The Obsession Page 31

She chose which studies belonged on her site, which should be exclusive to the gallery, which should be put up as stock.

There were dozens of decisions to be made, and she would have sworn not as many hours in the day as there’d been a week before.

She took more time off to look at slabs of granite, and ended up spending more than an hour taking pictures—those raw edges, the graining, the dapples and colors. Tired of cold meals or soup over the Coleman, she stopped and picked up pizza in town on the way home.

She’d sit on her pretty slate blue glider, breathe in the quiet, and eat loaded pizza on her bedroom deck. Then she’d treat herself to a movie on her laptop. No more work that day. And thank God the king-size mattress she ordered would be delivered in the morning. She’d spend her last night on her air mattress.

Twilight shimmered in the west as she followed the snaking ribbon of road.

The deer leaped out of the trees. She had time to see that it was a massive buck before she cut the wheel to avoid the collision. She hit the brakes, fishtailed.

She felt more than heard her tire blow, and cursed as she tried to fight the wheel back.

She ended up thudding into the shallow ditch alongside the road with her heart pounding between her ears.

The buck merely turned his head, gave her a regal stare, and then leaped into the shadows.

“Damn it, damn it, damn it. Okay, okay. Nobody’s hurt, including fricking Bambi.” She shoved open the door to see the damage.

Tire shot, she noted, but she didn’t think she’d damaged the wheel. She could change a stupid tire, but it was going to be tricky with the way she’d angled into the ditch. And dusk was falling fast now—with her on the curve of the switchback.

She opened the back, pulled out the emergency kit, lit a flare, set it several feet behind the truck, set another several feet in front, eased into the car, turned on her flashers.

Resigned to the annoyance, she hauled the jack out of the trunk.

She caught the headlights, worried they came too fast. But the truck—she made out the shape of a truck—slowed, then swerved gently to the shoulder between her car and the back flare.

Naomi set down the jack and took a good grip on the tire iron.

“Got some trouble?”

“Just a flat. I’ve got it, thanks.”

But he sauntered forward, in silhouette with the headlights glaring at his back.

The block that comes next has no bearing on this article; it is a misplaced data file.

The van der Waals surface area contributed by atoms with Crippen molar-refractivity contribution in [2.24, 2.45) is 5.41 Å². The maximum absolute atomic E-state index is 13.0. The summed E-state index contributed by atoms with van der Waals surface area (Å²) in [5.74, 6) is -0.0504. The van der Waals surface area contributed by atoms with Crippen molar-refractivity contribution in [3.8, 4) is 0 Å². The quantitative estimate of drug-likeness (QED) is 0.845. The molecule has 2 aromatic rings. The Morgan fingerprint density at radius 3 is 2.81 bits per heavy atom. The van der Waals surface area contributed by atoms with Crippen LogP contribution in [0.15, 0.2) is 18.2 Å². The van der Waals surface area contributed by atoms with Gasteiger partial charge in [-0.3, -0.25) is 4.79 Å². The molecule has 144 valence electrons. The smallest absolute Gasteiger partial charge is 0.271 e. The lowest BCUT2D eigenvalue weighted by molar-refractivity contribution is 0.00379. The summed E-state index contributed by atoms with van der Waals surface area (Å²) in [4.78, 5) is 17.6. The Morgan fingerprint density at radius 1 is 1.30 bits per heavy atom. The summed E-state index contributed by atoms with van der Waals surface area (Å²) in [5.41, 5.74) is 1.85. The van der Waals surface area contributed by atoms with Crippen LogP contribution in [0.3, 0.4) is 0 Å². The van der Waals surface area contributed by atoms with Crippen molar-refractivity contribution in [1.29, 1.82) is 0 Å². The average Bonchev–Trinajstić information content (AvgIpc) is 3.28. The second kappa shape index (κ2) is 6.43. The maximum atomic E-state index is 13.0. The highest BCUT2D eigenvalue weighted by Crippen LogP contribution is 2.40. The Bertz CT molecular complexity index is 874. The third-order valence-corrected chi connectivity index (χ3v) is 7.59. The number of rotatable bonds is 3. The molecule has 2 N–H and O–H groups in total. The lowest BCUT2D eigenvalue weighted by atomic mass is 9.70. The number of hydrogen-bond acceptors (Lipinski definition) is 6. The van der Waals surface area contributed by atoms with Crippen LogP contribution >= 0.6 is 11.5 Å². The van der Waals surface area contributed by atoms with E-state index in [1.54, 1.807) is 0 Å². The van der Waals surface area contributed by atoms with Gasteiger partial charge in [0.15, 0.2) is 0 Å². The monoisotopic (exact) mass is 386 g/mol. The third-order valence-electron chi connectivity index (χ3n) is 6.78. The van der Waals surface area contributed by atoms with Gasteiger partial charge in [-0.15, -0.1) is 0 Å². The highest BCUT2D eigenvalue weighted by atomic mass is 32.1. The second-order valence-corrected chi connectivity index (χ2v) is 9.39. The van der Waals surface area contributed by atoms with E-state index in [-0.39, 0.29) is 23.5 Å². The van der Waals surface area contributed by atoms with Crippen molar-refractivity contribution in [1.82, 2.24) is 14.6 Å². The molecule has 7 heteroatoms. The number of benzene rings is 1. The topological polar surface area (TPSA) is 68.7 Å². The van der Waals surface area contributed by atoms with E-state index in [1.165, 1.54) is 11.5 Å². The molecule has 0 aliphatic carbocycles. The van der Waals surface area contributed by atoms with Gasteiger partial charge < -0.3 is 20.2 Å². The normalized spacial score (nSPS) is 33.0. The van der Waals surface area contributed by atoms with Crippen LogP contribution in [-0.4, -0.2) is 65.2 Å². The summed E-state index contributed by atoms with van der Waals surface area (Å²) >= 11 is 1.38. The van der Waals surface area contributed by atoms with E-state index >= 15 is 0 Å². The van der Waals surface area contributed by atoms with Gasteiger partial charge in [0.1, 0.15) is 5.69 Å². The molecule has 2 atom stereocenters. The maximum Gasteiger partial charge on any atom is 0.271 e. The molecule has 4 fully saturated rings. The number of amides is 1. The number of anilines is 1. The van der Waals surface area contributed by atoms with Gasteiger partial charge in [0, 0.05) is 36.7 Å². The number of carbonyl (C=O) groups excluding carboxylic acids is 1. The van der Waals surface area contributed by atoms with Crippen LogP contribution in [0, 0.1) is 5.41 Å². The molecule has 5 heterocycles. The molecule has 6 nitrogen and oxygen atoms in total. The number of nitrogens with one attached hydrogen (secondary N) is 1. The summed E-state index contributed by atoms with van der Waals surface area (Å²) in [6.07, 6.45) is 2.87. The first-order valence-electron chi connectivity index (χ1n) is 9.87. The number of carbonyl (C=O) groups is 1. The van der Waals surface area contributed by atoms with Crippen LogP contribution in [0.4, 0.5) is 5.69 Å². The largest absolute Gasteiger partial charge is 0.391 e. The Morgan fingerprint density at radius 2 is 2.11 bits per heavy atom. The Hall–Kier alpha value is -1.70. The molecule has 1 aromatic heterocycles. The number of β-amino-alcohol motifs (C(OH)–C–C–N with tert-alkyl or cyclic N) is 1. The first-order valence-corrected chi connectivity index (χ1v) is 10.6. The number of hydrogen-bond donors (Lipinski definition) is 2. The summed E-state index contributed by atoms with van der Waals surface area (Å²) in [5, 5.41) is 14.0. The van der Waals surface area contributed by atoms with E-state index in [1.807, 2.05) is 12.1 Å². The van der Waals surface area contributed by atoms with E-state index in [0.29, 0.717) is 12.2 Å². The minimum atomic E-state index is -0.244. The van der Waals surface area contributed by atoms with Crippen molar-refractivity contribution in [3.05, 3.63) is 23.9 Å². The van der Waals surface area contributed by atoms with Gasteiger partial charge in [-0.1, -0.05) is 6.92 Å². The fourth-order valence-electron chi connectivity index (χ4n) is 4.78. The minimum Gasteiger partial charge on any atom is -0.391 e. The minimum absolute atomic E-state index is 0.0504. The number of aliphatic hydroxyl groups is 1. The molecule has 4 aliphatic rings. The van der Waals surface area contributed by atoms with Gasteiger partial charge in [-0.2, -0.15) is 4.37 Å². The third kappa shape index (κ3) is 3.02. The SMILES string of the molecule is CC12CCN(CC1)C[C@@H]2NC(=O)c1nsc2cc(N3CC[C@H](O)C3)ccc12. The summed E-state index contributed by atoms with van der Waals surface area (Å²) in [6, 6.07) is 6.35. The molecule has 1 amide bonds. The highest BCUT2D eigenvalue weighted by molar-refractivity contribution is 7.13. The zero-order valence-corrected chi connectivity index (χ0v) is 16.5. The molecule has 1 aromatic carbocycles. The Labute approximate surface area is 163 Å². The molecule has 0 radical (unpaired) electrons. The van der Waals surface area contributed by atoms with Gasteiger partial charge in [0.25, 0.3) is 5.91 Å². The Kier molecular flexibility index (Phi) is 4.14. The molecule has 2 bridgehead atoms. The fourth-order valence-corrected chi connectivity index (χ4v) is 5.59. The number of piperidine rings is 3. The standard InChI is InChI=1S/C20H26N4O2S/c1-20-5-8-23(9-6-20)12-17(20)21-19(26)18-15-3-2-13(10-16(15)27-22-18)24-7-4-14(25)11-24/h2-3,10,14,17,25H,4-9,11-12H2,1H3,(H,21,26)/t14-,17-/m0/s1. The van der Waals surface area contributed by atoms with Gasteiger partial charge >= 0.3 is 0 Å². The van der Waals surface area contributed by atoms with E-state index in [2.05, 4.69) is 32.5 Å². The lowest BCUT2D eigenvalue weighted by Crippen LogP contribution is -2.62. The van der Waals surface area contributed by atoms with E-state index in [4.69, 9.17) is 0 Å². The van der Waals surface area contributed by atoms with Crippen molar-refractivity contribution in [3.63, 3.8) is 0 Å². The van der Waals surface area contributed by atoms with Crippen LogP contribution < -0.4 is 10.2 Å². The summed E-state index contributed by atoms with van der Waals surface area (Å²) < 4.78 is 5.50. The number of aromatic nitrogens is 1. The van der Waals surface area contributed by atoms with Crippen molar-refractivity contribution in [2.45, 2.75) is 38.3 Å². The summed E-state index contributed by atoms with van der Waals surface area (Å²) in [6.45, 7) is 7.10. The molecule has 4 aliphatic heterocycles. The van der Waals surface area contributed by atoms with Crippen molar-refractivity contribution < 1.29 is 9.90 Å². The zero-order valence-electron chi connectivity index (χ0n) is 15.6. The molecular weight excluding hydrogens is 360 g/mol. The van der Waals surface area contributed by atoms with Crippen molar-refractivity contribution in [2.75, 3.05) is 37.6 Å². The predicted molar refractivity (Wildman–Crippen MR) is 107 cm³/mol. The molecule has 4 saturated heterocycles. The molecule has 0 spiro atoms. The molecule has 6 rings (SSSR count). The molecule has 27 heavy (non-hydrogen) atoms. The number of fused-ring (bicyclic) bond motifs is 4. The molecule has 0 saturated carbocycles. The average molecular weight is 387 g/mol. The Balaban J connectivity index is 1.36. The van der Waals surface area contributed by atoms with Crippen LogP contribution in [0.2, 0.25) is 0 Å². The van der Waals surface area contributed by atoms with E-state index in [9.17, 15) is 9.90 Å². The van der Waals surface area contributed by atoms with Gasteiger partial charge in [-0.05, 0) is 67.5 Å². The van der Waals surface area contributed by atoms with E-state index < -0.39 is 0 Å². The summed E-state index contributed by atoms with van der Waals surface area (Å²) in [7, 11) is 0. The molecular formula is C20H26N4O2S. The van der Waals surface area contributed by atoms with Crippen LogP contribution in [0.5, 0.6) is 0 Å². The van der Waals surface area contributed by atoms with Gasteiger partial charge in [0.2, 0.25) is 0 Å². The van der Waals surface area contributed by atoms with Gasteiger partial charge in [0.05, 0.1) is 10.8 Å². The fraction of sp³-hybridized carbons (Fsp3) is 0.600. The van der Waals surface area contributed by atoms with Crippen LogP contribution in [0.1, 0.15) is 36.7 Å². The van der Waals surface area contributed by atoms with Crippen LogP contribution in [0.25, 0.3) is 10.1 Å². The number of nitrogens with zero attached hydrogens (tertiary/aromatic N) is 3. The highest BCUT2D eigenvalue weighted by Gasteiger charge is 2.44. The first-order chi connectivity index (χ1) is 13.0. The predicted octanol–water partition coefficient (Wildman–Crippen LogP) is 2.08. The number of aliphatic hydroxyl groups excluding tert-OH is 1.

“Got a spare?”

Deep voice, deeply male. Tall—long legs and arms.

“Of course I have a spare.”

“Good. I’ll change it for you.”

“I appreciate that.” Her hand tightened on the tire iron. “But I’ve got it.”

He just hunkered down to take a closer look. She could see him better now—a lot of dark, windblown hair, a sharp-boned profile under some scruff. A battered leather jacket, big hands on the knees of long legs.

“You’re at a bad angle for the jack, but it’s doable. I’ve got emergency lights in the truck.”

He looked up at her now. A hard and handsome face, a tough-guy face with the scruff, with the thick, windblown hair, a firm, full, unsmiling mouth.

She couldn’t see the color of his eyes, but didn’t detect any mean in them. Still . . .

“I’ve changed a tire before.”

“Hey, me, too. In fact, you can make a living. Xander Keaton. Keaton’s Garage and Body Works—name’s on the side of my truck. I’m a mechanic.”

“I didn’t call a mechanic.”

“Aren’t you lucky one just came along? And I’d appreciate the hell out of it if you didn’t smack me with that tire iron.” He goose-stepped over, picked up the jack, got to work. “Killed this tire good. You’re going to need a new one. I can order one for you.”

He picked up the lug wrench. “How’d it blow? It doesn’t look worn.”

“A deer—it jumped out in front of me. I overcompensated.”

“That’ll happen. Heading home? Just making conversation,” he said when she remained silent. “I can smell the pizza. You’re coming from town, so you’re not staying in town. I haven’t seen you before, and given you’re a serious looker, I’d remember if I had.”

“Yes, I’m going home.”

“New around here—because I know everybody—heading home on this road. Killer blonde. Are you Naomi?”

She stepped back.

“Settle down.” He said it calmly as he got up to get the spare. “Kevin Banner. He’s rehabbing the old Parkerson place up on Point Bluff for you. Best pals, birth to earth. Well, earth’s a ways off, unless you kill me with that tire iron, but we’ve known each other since before we could walk. You can call him, get my bona fides if it’ll loosen the grip you’ve got on that thing.”

“He never mentioned you.” But her grip did loosen, a little.

“Now that hurts. He was my wingman, I was his best man. I’m Tyler’s godfather. His cousin Mark’s doing your plumbing, and Macie Addams—who I was madly in love with for about six weeks in junior year—is one of your carpenters. Does that clear me?”

“I’ll know when I ask Kevin tomorrow.”

“That’s a cynical and suspicious nature you’ve got. I have to like it.” He tightened the lug nuts on the spare, gave it a testing spin. “That’ll do.”

As he lowered the jack, he looked up at her again. “How tall are you?”

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